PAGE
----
August 7, 2022

Volume XII, Number 219


August 05, 2022

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Congress Passes Federal Law Restricting Arbitration Agreements for Sexual Assault, Harassment Claims

A new law making predispute arbitration agreements and class action waivers covering sexual assault and sexual harassment claims invalid and unenforceable has passed in Congress and is headed to President Joe Biden’s desk.

The Ending Forced Arbitration of Sexual Assault and Sexual Harassment Act of 2021 amends the Federal Arbitration Act (FAA) to give employees who are parties to arbitration agreements with their employers the option of bringing their claims of sexual assault or sexual harassment in arbitration or court. President Biden reportedly is expected to sign it shortly.


The FAA provides that written agreements to arbitrate are “valid, irrevocable, and enforceable, save upon such grounds as exist at law or in equity for the revocation of any contract.” As recently as 2018, the U.S. Supreme Court reaffirmed, in Epic Systems v. Lewis, that the FAA requires enforcement of arbitration agreements, including those with class action waivers, in accordance with their terms.

In response to the Court decision and the #MeToo movement, several states enacted or proposed legislation curbing use of arbitration agreements for sexual harassment or other employment claims. Such laws conflicted with the FAA as to agreements governed by it and are being challenged in litigation. Congress also has tried to pass similar bills limiting employers’ ability to mandate predispute arbitration for employment disputes, such as the PRO Act, the FAIR Act, and Build Back Better. None has passed until now.

Key Provisions

Originally introduced in 2017, the Act adds a section to the FAA: 

[A]t the election of the person alleging conduct constituting a sexual harassment dispute or a sexual assault dispute …. no predispute arbitration agreement or predispute joint-action waiver shall be valid or enforceable with respect to a case which is filed under Federal, Tribal, or State law and relates to the sexual assault dispute or the sexual harassment dispute.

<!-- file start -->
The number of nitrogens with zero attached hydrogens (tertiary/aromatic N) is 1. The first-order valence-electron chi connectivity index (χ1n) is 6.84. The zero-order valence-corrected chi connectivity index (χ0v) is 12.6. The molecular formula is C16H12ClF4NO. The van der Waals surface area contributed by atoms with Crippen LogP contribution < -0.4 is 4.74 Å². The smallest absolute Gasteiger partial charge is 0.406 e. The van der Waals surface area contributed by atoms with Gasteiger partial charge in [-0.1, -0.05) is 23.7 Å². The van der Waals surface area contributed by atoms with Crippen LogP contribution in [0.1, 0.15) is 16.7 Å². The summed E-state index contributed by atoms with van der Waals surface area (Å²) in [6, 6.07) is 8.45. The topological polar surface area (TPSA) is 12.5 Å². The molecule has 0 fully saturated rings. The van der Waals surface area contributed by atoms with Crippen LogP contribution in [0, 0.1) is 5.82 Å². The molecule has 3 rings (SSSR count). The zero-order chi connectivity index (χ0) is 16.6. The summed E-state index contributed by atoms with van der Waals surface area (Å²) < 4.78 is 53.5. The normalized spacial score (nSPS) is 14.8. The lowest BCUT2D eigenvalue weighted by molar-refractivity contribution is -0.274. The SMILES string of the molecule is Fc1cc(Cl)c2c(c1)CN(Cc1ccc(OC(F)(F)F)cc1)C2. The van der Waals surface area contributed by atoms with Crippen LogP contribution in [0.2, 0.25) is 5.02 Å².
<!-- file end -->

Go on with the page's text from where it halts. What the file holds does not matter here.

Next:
The Act defines “sexual assault dispute” as “a dispute involving a nonconsensual sexual act or sexual contact” and “sexual harassment dispute” as “a dispute relating to conduct that is alleged to constitute sexual harassment under applicable Federal, Tribal, or State law.” The term “joint-action” waiver includes class and collective action waivers.

The Act further provides that the validity or enforceability of an agreement will be determined by a court rather than an arbitrator, despite the existence of a contractual term to the contrary. Finally, the Act states that it shall apply with respect to any dispute or claim that arises or accrues on or after the date of the Act’s enactment.

What Employers Need to Know Now

  1. As enacted, the Act applies only to “a case which is filed under Federal, Tribal, or State law and relates to the sexual assault and sexual harassment claims.” This means that otherwise valid arbitration agreements remain valid and enforceable with respect to other types of claims. That said, we anticipate litigation over the scope of the law.

  2. The Act applies to invalidate arbitration agreements and class or collective action waivers with respect to sexual assault and sexual harassment claims arising or accruing after the date of the Act’s enactment. Regardless of the date of the agreement at issue, the Act does not affect claims that arose or accrued before the Act’s enactment.

  3. Employees who are parties to an arbitration agreement may choose whether to pursue their sexual assault and sexual harassment claims in arbitration or court. While arbitration is not entirely confidential, it is inherently more confidential than litigation in court because of the absence of a public record. Employees who are parties to arbitration agreements may choose the more confidential arbitration forum. The new law makes clear that, with respect to sexual assault and sexual harassment claims, it is up to the employee, not the employer, regardless of what an arbitration agreement says.

  4. Despite what an arbitration agreement says, courts, not arbitrators, will decide whether claims are subject to arbitration. Thus, when an employee chooses to file a sexual assault or sexual harassment claim in court, the court, rather than an arbitrator, decides whether court is the proper forum for the claims.